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© Muhammadsuhayl/Wikicommons
© Muhammadsuhayl/Wikicommons

The History Of Kampong Glam In One Minute

Picture of Prianka Ghosh
Updated: 9 February 2017
Singapore’s Kampong Glam neighbourhood plays two distinct roles in the city-state; firstly as the Muslim counterpart to Chinatown and Little India and secondly as a hipster enclave full of chic boutiques and trendy watering holes. What many people do not realise is that Kampong Glam had a long history as the place to live and worship before it became the go-to place for twenty-somethings looking for somewhere to spend a relaxing Saturday

The history of Kampong Glam can be traced back to the 1820s when it was first named. The name comes from the Malay language where kampung means ‘village’ and ‘gelam’ was a type of tree known as the Paperbark tree that grew in the area and was frequently used for building ships. For a long time, Kampong Glam was a fishing village due to its location on the Rochor River. In 1820s, Sir Stamford Raffles designated the Kampong Glam as well as an annual stipend to Sultan Hussain Mohammed Shah for use by the Muslim community after he signed a treaty ceding Singapore to the East India Company. The Sultan used these funds to build a palace and bring his entire family and entourage, reportedly over 600 people, to live in Kampong Glam. With these arrivals, in 1824 the Sultan decided he needed to build a mosque that reflected his status and demanded that the East India Company provide the necessary funds.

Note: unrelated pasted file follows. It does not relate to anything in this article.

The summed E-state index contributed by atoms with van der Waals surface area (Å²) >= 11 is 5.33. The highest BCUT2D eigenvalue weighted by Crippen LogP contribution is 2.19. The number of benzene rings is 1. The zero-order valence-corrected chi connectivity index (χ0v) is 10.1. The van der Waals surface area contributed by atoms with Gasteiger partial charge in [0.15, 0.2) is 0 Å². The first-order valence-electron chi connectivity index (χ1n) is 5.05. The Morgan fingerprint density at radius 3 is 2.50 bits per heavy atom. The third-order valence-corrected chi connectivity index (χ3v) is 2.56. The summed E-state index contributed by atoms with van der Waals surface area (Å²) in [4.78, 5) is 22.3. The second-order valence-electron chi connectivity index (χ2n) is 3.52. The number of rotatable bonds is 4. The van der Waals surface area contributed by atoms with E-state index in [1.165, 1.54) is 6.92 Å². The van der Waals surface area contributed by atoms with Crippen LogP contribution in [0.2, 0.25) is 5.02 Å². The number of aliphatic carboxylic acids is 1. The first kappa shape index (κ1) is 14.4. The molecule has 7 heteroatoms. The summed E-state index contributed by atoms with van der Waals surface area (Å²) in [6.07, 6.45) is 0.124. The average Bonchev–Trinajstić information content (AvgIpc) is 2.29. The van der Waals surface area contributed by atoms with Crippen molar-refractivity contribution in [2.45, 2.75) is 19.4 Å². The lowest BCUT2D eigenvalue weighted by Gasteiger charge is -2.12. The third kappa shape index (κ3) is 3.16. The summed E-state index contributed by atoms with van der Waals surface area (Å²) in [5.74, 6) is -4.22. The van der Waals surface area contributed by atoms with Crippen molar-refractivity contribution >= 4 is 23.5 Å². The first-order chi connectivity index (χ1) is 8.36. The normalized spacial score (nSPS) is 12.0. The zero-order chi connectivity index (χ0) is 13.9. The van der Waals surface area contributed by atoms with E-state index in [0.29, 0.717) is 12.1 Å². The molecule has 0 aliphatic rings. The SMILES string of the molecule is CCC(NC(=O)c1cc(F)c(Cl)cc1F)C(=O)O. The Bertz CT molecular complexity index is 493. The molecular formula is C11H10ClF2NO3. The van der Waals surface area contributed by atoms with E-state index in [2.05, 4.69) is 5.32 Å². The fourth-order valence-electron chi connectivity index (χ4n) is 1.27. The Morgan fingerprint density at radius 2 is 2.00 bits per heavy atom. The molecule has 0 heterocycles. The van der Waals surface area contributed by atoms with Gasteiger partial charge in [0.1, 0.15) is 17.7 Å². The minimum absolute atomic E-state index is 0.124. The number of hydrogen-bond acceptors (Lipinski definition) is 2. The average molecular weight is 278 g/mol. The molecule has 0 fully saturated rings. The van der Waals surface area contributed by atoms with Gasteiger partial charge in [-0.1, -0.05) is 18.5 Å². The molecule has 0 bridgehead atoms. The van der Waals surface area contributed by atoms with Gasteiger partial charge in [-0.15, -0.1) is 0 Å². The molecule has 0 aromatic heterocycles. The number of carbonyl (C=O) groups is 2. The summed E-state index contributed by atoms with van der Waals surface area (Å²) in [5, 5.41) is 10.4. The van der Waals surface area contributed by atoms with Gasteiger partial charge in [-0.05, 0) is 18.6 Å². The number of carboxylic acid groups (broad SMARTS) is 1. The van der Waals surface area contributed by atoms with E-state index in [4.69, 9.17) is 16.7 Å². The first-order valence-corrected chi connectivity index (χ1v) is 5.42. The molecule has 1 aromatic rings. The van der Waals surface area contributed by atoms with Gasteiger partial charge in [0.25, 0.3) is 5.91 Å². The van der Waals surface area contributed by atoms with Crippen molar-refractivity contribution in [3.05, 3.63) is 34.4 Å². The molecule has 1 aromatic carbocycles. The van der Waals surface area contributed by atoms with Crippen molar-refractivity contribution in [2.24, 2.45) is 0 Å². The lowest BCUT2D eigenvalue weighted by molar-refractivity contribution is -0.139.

Istana Kampong Glam, a former Malay palace © Sengkang/Wikicommons | Restored shophouses on Kandahar Street © Sengkang/Wikicommons | Sultan Mosque © Jnzl/Flickr

Istana Kampong Glam, a former Malay palace © Sengkang/Wikicommons | Restored shophouses on Kandahar Street © Sengkang/Wikicommons | Sultan Mosque © Jnzl/Flickr

Through the 1800s and early 1900s, Kampong Glam maintained its Malay-Arab influence and its location on the Rochor River led to a growing trade industry. As the community grew, Kampong Glam became well-established as the leaders in Islamic commerce and culture. Because of this popularity, the original Sultan Mosque was no longer sufficient to meet the needs of the community and in 1924 the board of trustees decided to move forward with plans to construct a new mosque. Designed in the Ind0-Saracenicic style that was popular at the time, the new mosque was opened in 1928 and designated a national monument in 1975. Today, the Sultan Mosque stands imposingly over Arab Street and it is the focal point that represents Singapore’s proud and colourful Muslim Quarter.